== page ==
Recent evidence suggests that choline is an essential nutrient in humans. Small quantities are synthesized in the liver with the help of vitamin B12, folic acid and the amino acid, methionine; but the amounts made may not be sufficient to meet daily needs.

What it does in the body

Fat metabolism

Choline is involved in fat metabolism and in the transport of fats from the liver.

Cell membranes

Choline is a component of cell membranes and plays a role in the transmission of signals inside cells. Myelin, the insulating sheath around the nerves, and platelet activating factor contain choline.


Choline accelerates the synthesis and release of the neurotransmitter acetylcholine, which is involved in many nerve and brain functions. Dietary intake of choline seems to affect body levels of acetylcholine.


Choline may be absorbed better in the form of lecithin.


Choline deficiency symptoms in humans include fatty liver and liver damage. These symptoms have been demonstrated only recently in humans fed choline- deficient diets.' This means that choline fulfills one of the criteria for being an essential nutrient. Patients on long-term parenteral nutrition who are not given choline develop fatty infiltration of the liver and other signs of dysfunction. This condition can be improved, and possibly prevented, with choline supplementation. Choline deficiency in animals also leads to nerve degeneration, senile dementia, high blood cholesterol, and liver cancer - possibly by affecting cell signaling or by generating free radicals and DNA alterations.

Nervous system disorders

Uptake of circulating choline into the brain decreases with age. Choline is important for nerve structure and function; and this change may contribute to the type of dementia in which cholinergic nerves are lost.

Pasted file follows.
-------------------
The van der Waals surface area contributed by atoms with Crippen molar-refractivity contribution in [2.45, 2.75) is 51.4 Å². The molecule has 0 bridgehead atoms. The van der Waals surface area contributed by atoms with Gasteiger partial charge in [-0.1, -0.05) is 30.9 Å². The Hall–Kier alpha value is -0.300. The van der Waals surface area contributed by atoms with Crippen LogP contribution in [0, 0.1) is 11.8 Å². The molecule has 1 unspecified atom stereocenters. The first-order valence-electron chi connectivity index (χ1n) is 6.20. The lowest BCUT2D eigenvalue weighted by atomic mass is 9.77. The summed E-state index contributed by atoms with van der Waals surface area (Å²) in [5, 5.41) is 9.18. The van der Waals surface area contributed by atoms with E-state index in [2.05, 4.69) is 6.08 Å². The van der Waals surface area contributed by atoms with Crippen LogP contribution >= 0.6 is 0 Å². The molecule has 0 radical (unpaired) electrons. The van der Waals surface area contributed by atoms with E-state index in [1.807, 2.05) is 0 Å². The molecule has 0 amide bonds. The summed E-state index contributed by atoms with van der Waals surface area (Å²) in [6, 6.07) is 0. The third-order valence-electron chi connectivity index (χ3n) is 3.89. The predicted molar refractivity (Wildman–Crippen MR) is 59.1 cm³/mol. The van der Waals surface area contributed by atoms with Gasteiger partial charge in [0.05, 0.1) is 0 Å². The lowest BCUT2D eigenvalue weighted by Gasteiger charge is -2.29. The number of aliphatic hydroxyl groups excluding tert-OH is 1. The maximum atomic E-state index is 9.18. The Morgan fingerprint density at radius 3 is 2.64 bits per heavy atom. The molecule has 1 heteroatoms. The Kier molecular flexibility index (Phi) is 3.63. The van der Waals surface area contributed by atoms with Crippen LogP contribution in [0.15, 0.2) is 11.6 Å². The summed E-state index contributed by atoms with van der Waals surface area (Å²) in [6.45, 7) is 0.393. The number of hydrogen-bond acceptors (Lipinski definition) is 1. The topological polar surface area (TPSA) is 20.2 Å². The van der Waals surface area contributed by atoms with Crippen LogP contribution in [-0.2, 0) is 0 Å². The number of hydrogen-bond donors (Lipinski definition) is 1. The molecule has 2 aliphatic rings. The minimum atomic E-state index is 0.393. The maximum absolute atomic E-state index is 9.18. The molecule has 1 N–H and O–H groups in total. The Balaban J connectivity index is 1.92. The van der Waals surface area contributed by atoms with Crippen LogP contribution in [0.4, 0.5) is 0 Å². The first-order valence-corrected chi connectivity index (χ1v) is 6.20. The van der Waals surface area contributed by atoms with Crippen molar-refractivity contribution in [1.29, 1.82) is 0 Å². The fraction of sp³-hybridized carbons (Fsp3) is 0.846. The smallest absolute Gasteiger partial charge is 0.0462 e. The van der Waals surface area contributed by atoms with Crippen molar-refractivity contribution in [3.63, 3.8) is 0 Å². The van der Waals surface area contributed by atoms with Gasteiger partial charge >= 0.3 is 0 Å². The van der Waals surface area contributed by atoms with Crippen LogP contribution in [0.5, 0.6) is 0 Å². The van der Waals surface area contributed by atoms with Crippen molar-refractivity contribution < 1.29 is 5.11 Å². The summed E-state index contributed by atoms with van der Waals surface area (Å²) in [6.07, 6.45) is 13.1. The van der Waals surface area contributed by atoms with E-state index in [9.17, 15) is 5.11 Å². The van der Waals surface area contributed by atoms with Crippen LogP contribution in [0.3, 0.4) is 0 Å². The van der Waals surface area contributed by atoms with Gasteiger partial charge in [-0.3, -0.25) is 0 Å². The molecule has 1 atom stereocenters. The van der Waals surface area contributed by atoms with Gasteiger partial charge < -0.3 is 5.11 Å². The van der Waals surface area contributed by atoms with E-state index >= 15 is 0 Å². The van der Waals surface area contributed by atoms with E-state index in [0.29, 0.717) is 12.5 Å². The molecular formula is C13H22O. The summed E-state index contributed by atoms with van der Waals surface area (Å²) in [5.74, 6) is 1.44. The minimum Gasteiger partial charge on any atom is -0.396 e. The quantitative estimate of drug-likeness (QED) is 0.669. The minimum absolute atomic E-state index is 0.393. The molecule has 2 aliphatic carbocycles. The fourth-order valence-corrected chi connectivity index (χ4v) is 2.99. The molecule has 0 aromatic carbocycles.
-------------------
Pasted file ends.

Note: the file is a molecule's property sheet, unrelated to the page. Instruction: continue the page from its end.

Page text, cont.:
Good sources of choline in the form of lecithin include eggs, organ meats, lean meat, brewer's yeast, legumes such as soybeans, grains, and nuts. It is found in green leafy vegetables as free choline.

Recommended intakes

Adequate intake levels for choline have recently been set in the US. The average daily diet supplies around 1000 mg.





550 mg

425 mg

450 mg

550 mg




The tolerable upper intake limit has been set at 3 g per day.

Choline is actively transported from mother to fetus across the placenta and from mother to infant across the mammary gland. Thus, during pregnancy and lactation, dietary requirements for choline are increased.


Alcoholics, diabetics and anyone who has deficiency symptoms may benefit from supplements either of lecithin or of choline. Supplemental choline is often in the form of lecithin. The choline content of supplements varies widely.

Toxic effects

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Choline supplements

Toxic effects at high doses may include reduced appetite, nausea, gastrointestinal problems and a 'fishy' body odor.



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